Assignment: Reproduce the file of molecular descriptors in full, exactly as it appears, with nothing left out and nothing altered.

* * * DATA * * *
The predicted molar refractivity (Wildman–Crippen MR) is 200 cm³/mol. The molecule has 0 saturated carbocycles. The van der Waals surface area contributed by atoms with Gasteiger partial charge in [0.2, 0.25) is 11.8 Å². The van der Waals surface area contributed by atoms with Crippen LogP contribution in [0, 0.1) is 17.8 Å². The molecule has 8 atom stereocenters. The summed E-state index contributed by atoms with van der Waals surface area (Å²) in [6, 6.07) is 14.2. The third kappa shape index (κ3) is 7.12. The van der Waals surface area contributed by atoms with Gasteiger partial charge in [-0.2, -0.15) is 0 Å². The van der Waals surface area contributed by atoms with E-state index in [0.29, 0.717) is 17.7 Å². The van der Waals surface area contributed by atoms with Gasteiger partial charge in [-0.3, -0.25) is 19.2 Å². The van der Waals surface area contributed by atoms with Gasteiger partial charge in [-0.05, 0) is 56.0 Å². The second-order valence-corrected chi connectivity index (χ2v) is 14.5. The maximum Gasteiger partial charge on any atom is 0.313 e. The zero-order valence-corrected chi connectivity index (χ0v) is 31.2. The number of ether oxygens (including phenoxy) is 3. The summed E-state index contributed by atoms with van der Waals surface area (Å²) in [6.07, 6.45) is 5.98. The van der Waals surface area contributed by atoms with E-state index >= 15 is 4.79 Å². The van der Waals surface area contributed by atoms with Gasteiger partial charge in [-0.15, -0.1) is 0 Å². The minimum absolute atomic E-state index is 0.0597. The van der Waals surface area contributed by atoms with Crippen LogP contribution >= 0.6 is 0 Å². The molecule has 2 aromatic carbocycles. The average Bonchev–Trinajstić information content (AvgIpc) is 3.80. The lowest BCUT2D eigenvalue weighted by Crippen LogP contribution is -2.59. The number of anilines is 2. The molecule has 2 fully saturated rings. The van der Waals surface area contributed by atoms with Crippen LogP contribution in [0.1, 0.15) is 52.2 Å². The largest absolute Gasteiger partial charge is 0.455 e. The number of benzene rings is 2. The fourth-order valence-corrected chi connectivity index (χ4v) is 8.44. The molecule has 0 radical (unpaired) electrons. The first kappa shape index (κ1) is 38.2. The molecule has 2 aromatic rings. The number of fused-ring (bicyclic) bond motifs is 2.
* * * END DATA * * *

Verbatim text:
The predicted molar refractivity (Wildman–Crippen MR) is 200 cm³/mol. The molecule has 0 saturated carbocycles. The van der Waals surface area contributed by atoms with Gasteiger partial charge in [0.2, 0.25) is 11.8 Å². The van der Waals surface area contributed by atoms with Crippen LogP contribution in [0, 0.1) is 17.8 Å². The molecule has 8 atom stereocenters. The summed E-state index contributed by atoms with van der Waals surface area (Å²) in [6, 6.07) is 14.2. The third kappa shape index (κ3) is 7.12. The van der Waals surface area contributed by atoms with Gasteiger partial charge in [-0.2, -0.15) is 0 Å². The van der Waals surface area contributed by atoms with E-state index in [0.29, 0.717) is 17.7 Å². The van der Waals surface area contributed by atoms with Gasteiger partial charge in [-0.3, -0.25) is 19.2 Å². The van der Waals surface area contributed by atoms with Gasteiger partial charge in [-0.05, 0) is 56.0 Å². The second-order valence-corrected chi connectivity index (χ2v) is 14.5. The maximum Gasteiger partial charge on any atom is 0.313 e. The zero-order valence-corrected chi connectivity index (χ0v) is 31.2. The number of ether oxygens (including phenoxy) is 3. The summed E-state index contributed by atoms with van der Waals surface area (Å²) in [6.07, 6.45) is 5.98. The van der Waals surface area contributed by atoms with E-state index >= 15 is 4.79 Å². The van der Waals surface area contributed by atoms with Gasteiger partial charge in [-0.15, -0.1) is 0 Å². The minimum absolute atomic E-state index is 0.0597. The van der Waals surface area contributed by atoms with Crippen LogP contribution >= 0.6 is 0 Å². The molecule has 2 aromatic carbocycles. The average Bonchev–Trinajstić information content (AvgIpc) is 3.80. The lowest BCUT2D eigenvalue weighted by Crippen LogP contribution is -2.59. The number of anilines is 2. The molecule has 2 fully saturated rings. The van der Waals surface area contributed by atoms with Crippen LogP contribution in [0.1, 0.15) is 52.2 Å². The largest absolute Gasteiger partial charge is 0.455 e. The number of benzene rings is 2. The fourth-order valence-corrected chi connectivity index (χ4v) is 8.44. The molecule has 0 radical (unpaired) electrons. The first kappa shape index (κ1) is 38.2. The molecule has 2 aromatic rings. The number of fused-ring (bicyclic) bond motifs is 2.